If only for today. The Obscure Make Good

[This piece appeared in the Nashville Scene.]

“If only for today, I wish everyone would think I’m great…” Mike Gogola of the Obscure sings in “If Only,” a song that pre-dates the Obscure’s time in Nashville. His wish is about to come true–if it hasn’t already. The Obscure are great. In the next week, the Obscure will go out at the top of their game. They’ll hit the high note and say goodnight. On 26 August, Mike begins his new job in Houston, Texas, where his wife, Tracy, will begin her post-doctoral work in medical research.

The history of the Obscure follows Mike and Tracy’s education. They moved to Nashville in 1996 where both attended graduate school (Mike is an engineer at Vanderbilt; he builds robotic pants). Mike’s old friend and bass player, Brian Wieck, also made the move to Nashville from Detroit. Mike and Brian quickly started their efforts to get the Obscure playing in Nashville with mixed results. Asked to name a bad gig, Brian says “every one until we got decent.” Mike suggests the show their first drummer in Nashville got them at Belmont University. There’s lots of musicians and bands there, they thought; this could be cool. The drummer never mentioned that the show was in the cafeteria… during dinner time.

Needless to say, for much of their tenure in Nashville, the Obscure labored in, well, obscurity. In 1999, things started to gel. Danny Sloan had been drumming with Mike and Brian for sometime and Doug Tewksbury, a student at Vanderbilt, had come in on second guitar. In December of ’99, The Obscure made a solid 7-song record, The Politics of Person, with Brian Carter and the tide looked as if it had turned. The songs bounced from genre to jangly, fuzzy genre. There were the clean to dirty dynamics of “Paradox,” the pounding groove of “The Human Condition,” the metallic polka of “Those Commie Bastards” and the banging pop of “Forget about Jane.”

The album got good reviews; Farmclub.com came calling; shows were easier to come by. But Doug had gone to England. In his absence, the Obscure struggled on, but the momentum was difficult to sustain. Especially with their inconsistent live shows–the energy would be great, but the tempo would be a mess, or the sound would be terrible, or the four-track that played the sound clips during “Those Commie Bastards” would just be cranky, or they’d just get too tired from all their leaping around. The genre they were often lumped into–garage rock–was almost an insult. If they were “garage-y,” it was because they often sounded like they hadn’t gotten any better. “We were always so worried about trying to do something new that we never stopped to get what we were doing completely right,” says Mike.

During early 2000, Doug was replaced onstage occasionally by a lamp or a mannequin and even at one point, a real live person. Nothing seemed to work. Doug came back from England but was in and out of Nashville. In the fall, he returned to Nashville to school. The Obscure started to make some progress. Then in the summer of 2001, in the middle of recording their second real record, Doug announced he was moving to Boston. In two weeks. Doug’s back and forth fit in perfectly with a motif of the Obscure: “Everytime we just started getting it together, something would go wrong,” Mike explains.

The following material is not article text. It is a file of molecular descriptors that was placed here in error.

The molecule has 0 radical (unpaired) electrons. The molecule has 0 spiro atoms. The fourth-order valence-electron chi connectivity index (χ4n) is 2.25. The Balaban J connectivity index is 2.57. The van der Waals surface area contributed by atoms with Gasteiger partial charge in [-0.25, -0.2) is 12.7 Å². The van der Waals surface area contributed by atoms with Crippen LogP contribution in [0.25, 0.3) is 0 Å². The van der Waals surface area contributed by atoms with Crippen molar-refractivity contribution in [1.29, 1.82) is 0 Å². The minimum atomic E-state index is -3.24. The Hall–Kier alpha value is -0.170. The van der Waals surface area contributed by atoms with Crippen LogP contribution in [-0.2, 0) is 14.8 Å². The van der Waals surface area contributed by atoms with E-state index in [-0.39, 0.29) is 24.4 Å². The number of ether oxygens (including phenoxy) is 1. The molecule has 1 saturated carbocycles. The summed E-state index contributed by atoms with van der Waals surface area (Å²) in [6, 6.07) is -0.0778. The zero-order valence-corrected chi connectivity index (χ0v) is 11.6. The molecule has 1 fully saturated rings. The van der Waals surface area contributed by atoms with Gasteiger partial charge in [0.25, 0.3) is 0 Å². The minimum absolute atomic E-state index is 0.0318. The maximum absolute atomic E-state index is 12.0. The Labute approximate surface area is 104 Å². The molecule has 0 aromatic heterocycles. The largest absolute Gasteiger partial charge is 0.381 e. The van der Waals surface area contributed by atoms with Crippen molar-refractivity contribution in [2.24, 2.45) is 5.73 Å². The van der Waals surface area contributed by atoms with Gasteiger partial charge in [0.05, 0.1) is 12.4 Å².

Mike, Brian and Danny struggled for the remainder of 2001 to finish their second record with Brian Carter. Speaking with Mike during that period, one could sense that the desperation to get something right — always apparent in their shows — had now turned into the determination of the damned. Neither Mike nor Brian ever said as much, but hearing of their all night sessions in Brian Carter’s studio and the mounting bill for the recording, one sensed that Mike and Brian felt that if they couldn’t get this record together, then they would have completely failed. Hearing of their fatigued, early morning drives back from Murfreesboro to Nashville to catch a couple of hours of sleep before going to their day jobs, I knew they felt a huge pressure.

Ultimately, it was a pressure that paid off. Laugh Like a Whip, Look Like a Dagger is a complex, dense, melodic, mature record. The record’s songs ran through genres again–“Give Me Some Love Sometime” is garage in the good sense, “Dearborn” is sweet indie pop, “Telephone as Trigger” is a spacey groove. The textures of the new record matched the deeper, more personal lyrics and showed the Obscure had grown into their songs and sound. Much of the credit for record’s sound must go to Brian Carter who had helped the Obscure wrangle their energy into their crafty and intricate songs. But ultimately, it was The Obscure’s completely idiotic tenacity, the fact that they felt something was unfinished — the idea that they could be great, if only for 53 minutes — that created Laugh‘s warm, layered sound. Those late nights between Nashville and Murfreesboro had given the band a selfish outlook. Nothing outside the band was going to go right, so they needed to change their focus.